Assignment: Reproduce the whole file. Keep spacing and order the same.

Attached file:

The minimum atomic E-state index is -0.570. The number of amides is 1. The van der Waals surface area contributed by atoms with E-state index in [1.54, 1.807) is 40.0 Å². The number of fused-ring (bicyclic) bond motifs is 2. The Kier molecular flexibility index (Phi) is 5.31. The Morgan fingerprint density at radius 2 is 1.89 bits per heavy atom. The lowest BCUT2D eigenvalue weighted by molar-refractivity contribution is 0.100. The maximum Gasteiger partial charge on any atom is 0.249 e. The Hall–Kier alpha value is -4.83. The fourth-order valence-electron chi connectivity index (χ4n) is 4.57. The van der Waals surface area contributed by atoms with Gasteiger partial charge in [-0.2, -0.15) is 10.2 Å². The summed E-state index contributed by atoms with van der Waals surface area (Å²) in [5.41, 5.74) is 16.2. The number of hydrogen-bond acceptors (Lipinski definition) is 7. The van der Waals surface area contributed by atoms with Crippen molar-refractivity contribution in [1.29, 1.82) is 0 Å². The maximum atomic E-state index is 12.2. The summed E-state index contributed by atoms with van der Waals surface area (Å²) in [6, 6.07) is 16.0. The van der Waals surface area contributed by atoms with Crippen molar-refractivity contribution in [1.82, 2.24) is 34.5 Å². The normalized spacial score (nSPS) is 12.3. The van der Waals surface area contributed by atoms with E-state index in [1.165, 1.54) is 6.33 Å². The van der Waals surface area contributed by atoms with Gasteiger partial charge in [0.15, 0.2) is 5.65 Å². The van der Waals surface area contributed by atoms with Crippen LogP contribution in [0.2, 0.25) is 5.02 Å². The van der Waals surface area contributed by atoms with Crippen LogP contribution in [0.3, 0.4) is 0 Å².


The minimum atomic E-state index is -0.570. The number of amides is 1. The van der Waals surface area contributed by atoms with E-state index in [1.54, 1.807) is 40.0 Å². The number of fused-ring (bicyclic) bond motifs is 2. The Kier molecular flexibility index (Phi) is 5.31. The Morgan fingerprint density at radius 2 is 1.89 bits per heavy atom. The lowest BCUT2D eigenvalue weighted by molar-refractivity contribution is 0.100. The maximum Gasteiger partial charge on any atom is 0.249 e. The Hall–Kier alpha value is -4.83. The fourth-order valence-electron chi connectivity index (χ4n) is 4.57. The van der Waals surface area contributed by atoms with Gasteiger partial charge in [-0.2, -0.15) is 10.2 Å². The summed E-state index contributed by atoms with van der Waals surface area (Å²) in [5.41, 5.74) is 16.2. The number of hydrogen-bond acceptors (Lipinski definition) is 7. The van der Waals surface area contributed by atoms with Crippen molar-refractivity contribution in [1.29, 1.82) is 0 Å². The maximum atomic E-state index is 12.2. The summed E-state index contributed by atoms with van der Waals surface area (Å²) in [6, 6.07) is 16.0. The van der Waals surface area contributed by atoms with Crippen molar-refractivity contribution in [1.82, 2.24) is 34.5 Å². The normalized spacial score (nSPS) is 12.3. The van der Waals surface area contributed by atoms with E-state index in [1.165, 1.54) is 6.33 Å². The van der Waals surface area contributed by atoms with Gasteiger partial charge in [0.15, 0.2) is 5.65 Å². The van der Waals surface area contributed by atoms with Crippen LogP contribution in [0.2, 0.25) is 5.02 Å². The van der Waals surface area contributed by atoms with Crippen LogP contribution in [0.3, 0.4) is 0 Å².